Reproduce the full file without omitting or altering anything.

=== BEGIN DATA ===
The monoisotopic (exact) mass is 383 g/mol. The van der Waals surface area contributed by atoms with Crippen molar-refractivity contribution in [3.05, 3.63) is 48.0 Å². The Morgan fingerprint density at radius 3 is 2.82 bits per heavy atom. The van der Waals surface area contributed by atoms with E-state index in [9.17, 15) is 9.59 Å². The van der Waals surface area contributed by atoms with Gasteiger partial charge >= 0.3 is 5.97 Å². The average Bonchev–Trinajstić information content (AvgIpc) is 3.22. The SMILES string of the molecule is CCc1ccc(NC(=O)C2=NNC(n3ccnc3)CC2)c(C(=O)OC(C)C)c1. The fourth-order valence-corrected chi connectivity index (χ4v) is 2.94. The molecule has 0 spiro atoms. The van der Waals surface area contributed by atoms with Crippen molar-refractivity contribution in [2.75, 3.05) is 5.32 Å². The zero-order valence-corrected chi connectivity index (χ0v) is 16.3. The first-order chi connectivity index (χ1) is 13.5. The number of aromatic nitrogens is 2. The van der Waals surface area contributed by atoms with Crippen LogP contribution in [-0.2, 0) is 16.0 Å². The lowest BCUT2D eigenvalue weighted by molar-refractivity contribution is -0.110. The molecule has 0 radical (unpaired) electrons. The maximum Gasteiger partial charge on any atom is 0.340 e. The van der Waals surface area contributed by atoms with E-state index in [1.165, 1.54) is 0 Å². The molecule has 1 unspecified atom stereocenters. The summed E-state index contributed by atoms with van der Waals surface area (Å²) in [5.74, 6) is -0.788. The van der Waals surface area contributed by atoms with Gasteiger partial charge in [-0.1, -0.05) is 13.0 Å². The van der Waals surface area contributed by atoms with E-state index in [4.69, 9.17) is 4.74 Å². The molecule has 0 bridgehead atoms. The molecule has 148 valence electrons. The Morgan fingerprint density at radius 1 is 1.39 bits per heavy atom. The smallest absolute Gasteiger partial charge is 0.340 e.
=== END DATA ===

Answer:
The monoisotopic (exact) mass is 383 g/mol. The van der Waals surface area contributed by atoms with Crippen molar-refractivity contribution in [3.05, 3.63) is 48.0 Å². The Morgan fingerprint density at radius 3 is 2.82 bits per heavy atom. The van der Waals surface area contributed by atoms with E-state index in [9.17, 15) is 9.59 Å². The van der Waals surface area contributed by atoms with Gasteiger partial charge >= 0.3 is 5.97 Å². The average Bonchev–Trinajstić information content (AvgIpc) is 3.22. The SMILES string of the molecule is CCc1ccc(NC(=O)C2=NNC(n3ccnc3)CC2)c(C(=O)OC(C)C)c1. The fourth-order valence-corrected chi connectivity index (χ4v) is 2.94. The molecule has 0 spiro atoms. The van der Waals surface area contributed by atoms with Crippen molar-refractivity contribution in [2.75, 3.05) is 5.32 Å². The zero-order valence-corrected chi connectivity index (χ0v) is 16.3. The first-order chi connectivity index (χ1) is 13.5. The number of aromatic nitrogens is 2. The van der Waals surface area contributed by atoms with Crippen LogP contribution in [-0.2, 0) is 16.0 Å². The lowest BCUT2D eigenvalue weighted by molar-refractivity contribution is -0.110. The molecule has 0 radical (unpaired) electrons. The maximum Gasteiger partial charge on any atom is 0.340 e. The van der Waals surface area contributed by atoms with E-state index in [1.165, 1.54) is 0 Å². The molecule has 1 unspecified atom stereocenters. The summed E-state index contributed by atoms with van der Waals surface area (Å²) in [5.74, 6) is -0.788. The van der Waals surface area contributed by atoms with Gasteiger partial charge in [-0.1, -0.05) is 13.0 Å². The van der Waals surface area contributed by atoms with E-state index in [4.69, 9.17) is 4.74 Å². The molecule has 0 bridgehead atoms. The molecule has 148 valence electrons. The Morgan fingerprint density at radius 1 is 1.39 bits per heavy atom. The smallest absolute Gasteiger partial charge is 0.340 e.